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We have been trying to get our hands on widgetshop.com for the last year but it has only just become available and was sitting in netsol's expired domain pending deletion list for ages. We checked it every day for over a month and it turns out that one of our competitors based in the US has registered it and is now pointing it at their own site, however with widget shop as the site title.
Is this grounds for appealing to icann on the basis that they are trying to benefit from our company name? Any help as always appreciated.
I don't know which post at WebmasterWorld I was reading that day, but somebody said that if you trademark a name before the domain of it is registered (by somebody else), you are able to get the domain back.
Don't limit your thinking to "the problem is the domain name". It's "how" the domain name is being used that's the problem. This is rough feel legal analysis but, given the manner in which the competitor has chosen to employ the domain, the law may provide multiple remedies including an injuction (stop doing that), an order to turnover, compensatory and punitive damages.
Think about it. Doesn't it jump out at you? It's as if they were running an advertisement in the local papers, trading on your good name, that sent people to "their business address" to buy XYZ. Would your customers think you had moved? Would customers who heard of you by word-of-mouth, but never visited you, travel to the "new store" by mistake? Would that be stealing or otherwise deceiving your customers?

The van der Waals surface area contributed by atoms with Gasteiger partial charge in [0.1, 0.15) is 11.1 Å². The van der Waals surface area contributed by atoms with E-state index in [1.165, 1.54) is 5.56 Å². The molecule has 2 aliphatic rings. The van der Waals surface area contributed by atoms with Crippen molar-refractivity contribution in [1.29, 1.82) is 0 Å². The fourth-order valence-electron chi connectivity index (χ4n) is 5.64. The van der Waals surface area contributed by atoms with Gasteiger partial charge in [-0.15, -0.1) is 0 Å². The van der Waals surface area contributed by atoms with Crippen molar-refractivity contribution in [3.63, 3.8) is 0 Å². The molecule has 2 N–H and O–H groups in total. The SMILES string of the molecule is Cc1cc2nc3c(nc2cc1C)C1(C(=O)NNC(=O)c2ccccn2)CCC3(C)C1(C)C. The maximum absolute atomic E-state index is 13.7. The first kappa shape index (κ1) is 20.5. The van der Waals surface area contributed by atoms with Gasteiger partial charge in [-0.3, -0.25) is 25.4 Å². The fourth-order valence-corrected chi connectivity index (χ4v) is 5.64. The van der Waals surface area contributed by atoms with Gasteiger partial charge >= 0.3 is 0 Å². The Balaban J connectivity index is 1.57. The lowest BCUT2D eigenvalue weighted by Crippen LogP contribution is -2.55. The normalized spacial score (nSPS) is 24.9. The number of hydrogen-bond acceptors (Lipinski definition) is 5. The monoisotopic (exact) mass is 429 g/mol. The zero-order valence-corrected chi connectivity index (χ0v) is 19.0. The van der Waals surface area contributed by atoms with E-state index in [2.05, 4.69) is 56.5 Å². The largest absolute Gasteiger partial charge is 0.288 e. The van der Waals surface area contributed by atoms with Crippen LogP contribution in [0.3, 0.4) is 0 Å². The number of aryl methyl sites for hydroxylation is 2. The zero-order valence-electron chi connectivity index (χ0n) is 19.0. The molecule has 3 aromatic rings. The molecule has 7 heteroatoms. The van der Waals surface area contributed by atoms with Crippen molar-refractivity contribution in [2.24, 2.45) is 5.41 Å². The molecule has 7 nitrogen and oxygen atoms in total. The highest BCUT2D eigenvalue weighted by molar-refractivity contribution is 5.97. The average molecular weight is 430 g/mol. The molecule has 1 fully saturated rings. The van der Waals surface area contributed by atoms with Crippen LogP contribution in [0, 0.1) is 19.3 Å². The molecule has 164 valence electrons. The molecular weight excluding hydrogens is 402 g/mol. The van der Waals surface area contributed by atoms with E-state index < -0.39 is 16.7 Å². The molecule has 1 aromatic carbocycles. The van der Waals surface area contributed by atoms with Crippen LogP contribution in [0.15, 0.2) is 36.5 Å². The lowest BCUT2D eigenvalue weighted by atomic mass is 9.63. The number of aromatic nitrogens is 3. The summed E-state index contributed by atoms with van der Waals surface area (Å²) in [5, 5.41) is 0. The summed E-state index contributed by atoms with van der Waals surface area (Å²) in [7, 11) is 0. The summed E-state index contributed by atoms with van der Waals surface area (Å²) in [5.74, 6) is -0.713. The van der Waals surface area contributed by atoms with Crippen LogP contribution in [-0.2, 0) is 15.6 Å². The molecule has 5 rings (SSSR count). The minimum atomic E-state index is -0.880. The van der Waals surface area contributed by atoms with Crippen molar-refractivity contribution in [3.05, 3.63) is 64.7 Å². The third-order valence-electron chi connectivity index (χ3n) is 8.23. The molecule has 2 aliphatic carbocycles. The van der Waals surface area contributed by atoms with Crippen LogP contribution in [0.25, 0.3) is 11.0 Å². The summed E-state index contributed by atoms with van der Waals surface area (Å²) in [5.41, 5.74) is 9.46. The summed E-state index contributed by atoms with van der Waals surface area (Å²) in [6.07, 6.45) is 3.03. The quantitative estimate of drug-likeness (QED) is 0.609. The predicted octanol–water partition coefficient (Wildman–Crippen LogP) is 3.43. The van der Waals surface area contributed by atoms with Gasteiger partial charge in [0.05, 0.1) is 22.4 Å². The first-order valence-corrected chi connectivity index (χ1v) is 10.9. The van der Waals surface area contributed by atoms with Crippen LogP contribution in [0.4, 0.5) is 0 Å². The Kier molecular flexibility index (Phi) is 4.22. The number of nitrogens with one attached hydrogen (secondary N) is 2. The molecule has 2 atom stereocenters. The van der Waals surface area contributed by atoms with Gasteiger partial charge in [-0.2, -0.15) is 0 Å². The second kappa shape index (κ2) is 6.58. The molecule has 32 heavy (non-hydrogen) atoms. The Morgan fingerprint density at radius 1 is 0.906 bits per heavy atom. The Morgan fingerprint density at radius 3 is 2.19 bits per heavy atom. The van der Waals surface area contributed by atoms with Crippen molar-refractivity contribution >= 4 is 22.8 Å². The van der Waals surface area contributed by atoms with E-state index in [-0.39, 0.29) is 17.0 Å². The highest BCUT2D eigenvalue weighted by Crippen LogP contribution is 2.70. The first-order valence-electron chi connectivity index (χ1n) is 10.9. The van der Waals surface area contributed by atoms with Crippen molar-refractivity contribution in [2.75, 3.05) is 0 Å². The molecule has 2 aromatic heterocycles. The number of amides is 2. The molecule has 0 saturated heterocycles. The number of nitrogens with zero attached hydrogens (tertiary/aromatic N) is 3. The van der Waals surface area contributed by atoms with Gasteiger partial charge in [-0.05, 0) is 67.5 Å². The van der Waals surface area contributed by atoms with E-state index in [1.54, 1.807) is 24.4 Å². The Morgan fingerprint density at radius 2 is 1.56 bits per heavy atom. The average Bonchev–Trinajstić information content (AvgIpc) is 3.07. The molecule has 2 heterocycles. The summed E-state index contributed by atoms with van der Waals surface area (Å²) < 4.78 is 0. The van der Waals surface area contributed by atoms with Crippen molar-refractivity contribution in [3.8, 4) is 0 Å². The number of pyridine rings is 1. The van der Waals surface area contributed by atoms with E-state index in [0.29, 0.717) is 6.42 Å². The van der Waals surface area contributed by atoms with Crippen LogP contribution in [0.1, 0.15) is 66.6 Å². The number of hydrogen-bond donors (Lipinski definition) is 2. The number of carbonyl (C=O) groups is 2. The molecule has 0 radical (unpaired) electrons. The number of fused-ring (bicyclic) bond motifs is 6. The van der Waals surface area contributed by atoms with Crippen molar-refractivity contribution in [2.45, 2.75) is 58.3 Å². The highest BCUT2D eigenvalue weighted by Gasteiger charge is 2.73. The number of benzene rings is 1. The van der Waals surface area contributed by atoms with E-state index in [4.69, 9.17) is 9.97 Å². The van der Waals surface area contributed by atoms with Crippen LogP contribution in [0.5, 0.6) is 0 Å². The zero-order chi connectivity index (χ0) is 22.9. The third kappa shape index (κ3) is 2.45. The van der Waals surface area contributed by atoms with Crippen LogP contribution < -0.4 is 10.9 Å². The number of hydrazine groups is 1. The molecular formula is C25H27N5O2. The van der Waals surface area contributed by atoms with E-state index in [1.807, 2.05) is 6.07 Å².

Broaden your thinking.
Check with counsel. If you were in the States I'd consider "tortious interference", "conversion" and a variety of other legal and equitable theories. Basically, another business is trading on your company's good name and good will. Give a judge a set of facts that smacks of unfair dealing and a legal theory of relief that fits the facts and any judge worth his day's pay will fashion an equitable remedy.
In the UK this is known as "passing off".
Also, don't get an attorney involved in the beginning. Many companies and small businesses will competeley shut you out as soon as you mention that you are going to sue them. They will require that all your communications go through their attorney - which will cost you more time and money.
Should the owner of golfballshop.co.uk be allowed to take the domain golfballshop.com because he's a competitor in the golfball retail sector?
I DON'T THINK SO!
The domain clearly has GENERIC value. If you want it, pay him what it's worth. Don't try and steal it via TM law - you have no case.
INAL, YMMV etc.
it appears that your domain name is a descriptive phrase rather than something trademarkableEven if the name is discriptive, it can still be trademarked, but the TM wouldn't be that strong. Still, if you can show that someone used your TM in bad faith, even with a weak TM you could take action (I remember reading that somewhere on a link regarding a similar issue--the thread about "lawyers at the door," I believe).